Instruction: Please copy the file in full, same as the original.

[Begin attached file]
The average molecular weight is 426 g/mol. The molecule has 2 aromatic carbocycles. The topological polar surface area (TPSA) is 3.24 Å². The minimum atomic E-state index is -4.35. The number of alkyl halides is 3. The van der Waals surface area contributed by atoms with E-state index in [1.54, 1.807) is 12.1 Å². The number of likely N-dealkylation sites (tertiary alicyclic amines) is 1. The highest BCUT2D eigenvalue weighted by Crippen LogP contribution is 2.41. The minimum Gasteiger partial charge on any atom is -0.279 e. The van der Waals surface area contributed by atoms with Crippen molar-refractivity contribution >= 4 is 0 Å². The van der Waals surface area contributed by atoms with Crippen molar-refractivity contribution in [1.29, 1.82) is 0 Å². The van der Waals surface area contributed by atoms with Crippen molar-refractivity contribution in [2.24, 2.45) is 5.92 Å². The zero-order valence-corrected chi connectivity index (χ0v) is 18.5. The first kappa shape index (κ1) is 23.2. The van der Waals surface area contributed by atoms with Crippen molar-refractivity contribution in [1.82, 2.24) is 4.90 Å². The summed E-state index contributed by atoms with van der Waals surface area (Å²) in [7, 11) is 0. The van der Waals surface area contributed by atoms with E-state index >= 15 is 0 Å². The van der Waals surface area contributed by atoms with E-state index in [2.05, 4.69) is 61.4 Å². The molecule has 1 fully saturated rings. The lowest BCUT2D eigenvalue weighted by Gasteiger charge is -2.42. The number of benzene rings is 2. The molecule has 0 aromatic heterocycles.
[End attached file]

The average molecular weight is 426 g/mol. The molecule has 2 aromatic carbocycles. The topological polar surface area (TPSA) is 3.24 Å². The minimum atomic E-state index is -4.35. The number of alkyl halides is 3. The van der Waals surface area contributed by atoms with E-state index in [1.54, 1.807) is 12.1 Å². The number of likely N-dealkylation sites (tertiary alicyclic amines) is 1. The highest BCUT2D eigenvalue weighted by Crippen LogP contribution is 2.41. The minimum Gasteiger partial charge on any atom is -0.279 e. The van der Waals surface area contributed by atoms with Crippen molar-refractivity contribution >= 4 is 0 Å². The van der Waals surface area contributed by atoms with Crippen molar-refractivity contribution in [1.29, 1.82) is 0 Å². The van der Waals surface area contributed by atoms with Crippen molar-refractivity contribution in [2.24, 2.45) is 5.92 Å². The zero-order valence-corrected chi connectivity index (χ0v) is 18.5. The first kappa shape index (κ1) is 23.2. The van der Waals surface area contributed by atoms with Crippen molar-refractivity contribution in [1.82, 2.24) is 4.90 Å². The summed E-state index contributed by atoms with van der Waals surface area (Å²) in [7, 11) is 0. The van der Waals surface area contributed by atoms with E-state index >= 15 is 0 Å². The van der Waals surface area contributed by atoms with E-state index in [2.05, 4.69) is 61.4 Å². The molecule has 1 fully saturated rings. The lowest BCUT2D eigenvalue weighted by Gasteiger charge is -2.42. The number of benzene rings is 2. The molecule has 0 aromatic heterocycles.